What seems to have prompted Elijah Lovejoy's first strong stand was a statement in the newspaper he formerly owned, the St. Louis Times calling for mob action against a woman who started a Sunday school for slaves. While Elijah Lovejoy was not an abolitionist at this point, he sided with the need to educate slaves: "Bind their bodies in whatever chains you please . . . they have souls as precious as those of their master." This marks the beginning of his moral passion against slavery. It is clear Elijah Lovejoy realized the fundamental immorality of slavery and its contradiction to Christian ethics.
In the beginning, Elijah Lovejoy avoided a radical stand. Instead of associating with the abolitionists, who called for an immediate end to slavery, Lovejoy sided with those who wanted a slow transition. A few months A few months before is marriage to Celia Ann French, on March 4, 1835, Elijah Lovejoy attended a meeting of the Presbyterian Synod of Missouri and was among a minority of evangelists who publicly supported freedom os slaves. At the same time, his newspaper was talking in plainer language with almost every issue. Slavery was a controversial issue, especially in Missouri, which was a slave state.
Slowly, pressure mounted for Elijah Lovejoy to ease up on the slavery issue. One of the top officers of the First Presbyterian Church in St. Louis frequently visited Lovejoy during the summer following his marriage and urged him to stop writing about slavery. He said that Elijah Lovejoy was in real danger of action by a mob.
The murder of Francis McIntosh, a free Negro, prompted Elijah Lovejoy to intensify his arguments against slavery. McIntosh had been arrested unfairly and then burned to death by mob hysteria. Lovejoy was deeply moved and depressed by all this: “We stood and gazed for a moment or two upon the blackened and mutilated trunk—for that was all which remained—of McIntosh before us, and as we turned away, in bitterness of heart we prayed that we might not love.” In the next issue of the Observer, Elijah Lovejoy referred to the job action as “"savage barbarity.” In a bizarre set of events, Judge Lawless, who presided over the murder proceedings of McIntosh, told the murder proceedings of McIntosh, told the grand jury not find anyone guilty of the McIntosh slaying, and then he proceeded to blame Elijah Lovejoy for what happened.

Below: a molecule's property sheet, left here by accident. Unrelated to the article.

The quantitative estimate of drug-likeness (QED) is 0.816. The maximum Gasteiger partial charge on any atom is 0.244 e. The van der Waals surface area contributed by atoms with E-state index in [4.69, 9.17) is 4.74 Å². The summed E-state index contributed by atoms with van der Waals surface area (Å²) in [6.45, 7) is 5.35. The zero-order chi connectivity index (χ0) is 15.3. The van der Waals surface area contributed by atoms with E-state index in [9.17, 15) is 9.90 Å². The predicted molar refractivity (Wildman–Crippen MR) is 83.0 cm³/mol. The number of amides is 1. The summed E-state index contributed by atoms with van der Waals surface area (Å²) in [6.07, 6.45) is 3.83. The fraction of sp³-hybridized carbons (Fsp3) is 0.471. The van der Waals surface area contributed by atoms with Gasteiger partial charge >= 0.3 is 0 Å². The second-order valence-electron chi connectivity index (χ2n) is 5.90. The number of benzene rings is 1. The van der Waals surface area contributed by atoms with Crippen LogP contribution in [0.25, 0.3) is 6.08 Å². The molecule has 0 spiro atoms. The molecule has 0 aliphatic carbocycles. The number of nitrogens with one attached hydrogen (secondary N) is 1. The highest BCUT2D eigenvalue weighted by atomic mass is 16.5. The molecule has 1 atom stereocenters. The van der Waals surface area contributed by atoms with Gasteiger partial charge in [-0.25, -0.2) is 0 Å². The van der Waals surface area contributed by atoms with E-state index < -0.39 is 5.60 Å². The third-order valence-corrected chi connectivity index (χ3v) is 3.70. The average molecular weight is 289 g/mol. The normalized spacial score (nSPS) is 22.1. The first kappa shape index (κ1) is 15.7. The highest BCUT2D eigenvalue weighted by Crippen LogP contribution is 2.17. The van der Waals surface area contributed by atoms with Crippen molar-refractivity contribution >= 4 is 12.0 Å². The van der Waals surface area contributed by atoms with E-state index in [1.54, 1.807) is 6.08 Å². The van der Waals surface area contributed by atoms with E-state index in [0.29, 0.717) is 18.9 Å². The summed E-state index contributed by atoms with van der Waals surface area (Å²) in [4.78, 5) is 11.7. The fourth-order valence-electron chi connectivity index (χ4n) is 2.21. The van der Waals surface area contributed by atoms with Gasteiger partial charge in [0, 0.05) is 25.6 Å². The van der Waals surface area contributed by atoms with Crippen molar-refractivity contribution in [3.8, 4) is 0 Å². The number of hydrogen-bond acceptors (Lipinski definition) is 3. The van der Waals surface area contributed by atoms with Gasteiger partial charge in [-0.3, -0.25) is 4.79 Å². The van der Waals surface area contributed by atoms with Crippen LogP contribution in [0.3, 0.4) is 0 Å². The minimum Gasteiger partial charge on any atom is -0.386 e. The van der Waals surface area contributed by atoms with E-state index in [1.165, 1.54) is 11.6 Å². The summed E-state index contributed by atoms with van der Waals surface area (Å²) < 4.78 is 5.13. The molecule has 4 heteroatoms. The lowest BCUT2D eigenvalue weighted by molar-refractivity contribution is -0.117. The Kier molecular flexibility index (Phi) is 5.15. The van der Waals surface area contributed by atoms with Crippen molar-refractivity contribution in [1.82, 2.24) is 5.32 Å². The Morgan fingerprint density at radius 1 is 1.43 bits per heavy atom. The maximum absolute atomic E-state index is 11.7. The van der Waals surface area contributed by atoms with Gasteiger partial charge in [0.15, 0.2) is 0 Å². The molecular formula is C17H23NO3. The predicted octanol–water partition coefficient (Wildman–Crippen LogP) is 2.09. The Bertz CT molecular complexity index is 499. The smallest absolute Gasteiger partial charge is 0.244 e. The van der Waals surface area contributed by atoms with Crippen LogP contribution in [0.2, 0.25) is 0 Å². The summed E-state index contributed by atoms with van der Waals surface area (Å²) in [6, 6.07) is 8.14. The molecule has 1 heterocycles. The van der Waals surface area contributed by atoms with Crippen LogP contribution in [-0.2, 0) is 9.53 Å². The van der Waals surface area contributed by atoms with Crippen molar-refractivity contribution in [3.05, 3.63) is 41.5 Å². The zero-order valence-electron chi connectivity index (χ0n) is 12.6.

This event unquestionably changed Elijah Lovejoy's courses. He responded as one would expect. He said he would rather “be changed to the same tree as McIntosh and share his fate" than to accept the ideas of Lawless. Elijah Lovejoy went on to say that the answer to jobs is to enforce the laws—until then mobs will continue to "destroy, plunder and burn.” Between irritating the job members—which were a majority of the citizens—and various religious groups, Elijah Lovejoy had angered almost every powerful group and person in St. Louis. Because of fear or mob action, particularly to his wife and newborn son, Elijah Lovejoy decided to move the Observer to Alton.
The conflict in which Elijah Lovejoy was involved gave his paper national importance. Subscription lists grew. When Lovejoy arrived in Alton, he did so with the strong belief that in Illinois there would be more tolerance of anti-slavery opinions He had false expectations. Hours after his arrival in Alton, Elijah Lovejoy's printing press, and what other few pieces of printing equipment had been salvaged from a mob attack in St. Louis just before he left, was knocked to pieces and thrown into the river.